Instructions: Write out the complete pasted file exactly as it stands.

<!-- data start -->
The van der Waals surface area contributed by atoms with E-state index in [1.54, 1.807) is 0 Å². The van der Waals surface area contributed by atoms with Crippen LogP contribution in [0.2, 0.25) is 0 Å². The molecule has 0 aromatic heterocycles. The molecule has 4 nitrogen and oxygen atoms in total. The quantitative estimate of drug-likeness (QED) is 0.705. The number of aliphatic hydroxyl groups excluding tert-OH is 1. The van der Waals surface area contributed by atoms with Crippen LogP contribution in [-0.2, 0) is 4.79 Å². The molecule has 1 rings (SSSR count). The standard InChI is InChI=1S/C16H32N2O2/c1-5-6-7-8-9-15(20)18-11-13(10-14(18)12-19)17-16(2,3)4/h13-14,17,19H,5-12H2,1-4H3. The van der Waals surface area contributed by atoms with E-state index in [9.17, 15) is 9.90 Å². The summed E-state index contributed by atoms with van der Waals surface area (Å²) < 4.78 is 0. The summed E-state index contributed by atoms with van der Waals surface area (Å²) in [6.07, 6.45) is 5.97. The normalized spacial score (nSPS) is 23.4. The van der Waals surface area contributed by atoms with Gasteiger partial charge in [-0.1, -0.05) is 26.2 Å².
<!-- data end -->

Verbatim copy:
The van der Waals surface area contributed by atoms with E-state index in [1.54, 1.807) is 0 Å². The van der Waals surface area contributed by atoms with Crippen LogP contribution in [0.2, 0.25) is 0 Å². The molecule has 0 aromatic heterocycles. The molecule has 4 nitrogen and oxygen atoms in total. The quantitative estimate of drug-likeness (QED) is 0.705. The number of aliphatic hydroxyl groups excluding tert-OH is 1. The van der Waals surface area contributed by atoms with Crippen LogP contribution in [-0.2, 0) is 4.79 Å². The molecule has 1 rings (SSSR count). The standard InChI is InChI=1S/C16H32N2O2/c1-5-6-7-8-9-15(20)18-11-13(10-14(18)12-19)17-16(2,3)4/h13-14,17,19H,5-12H2,1-4H3. The van der Waals surface area contributed by atoms with E-state index in [9.17, 15) is 9.90 Å². The summed E-state index contributed by atoms with van der Waals surface area (Å²) < 4.78 is 0. The summed E-state index contributed by atoms with van der Waals surface area (Å²) in [6.07, 6.45) is 5.97. The normalized spacial score (nSPS) is 23.4. The van der Waals surface area contributed by atoms with Gasteiger partial charge in [-0.1, -0.05) is 26.2 Å².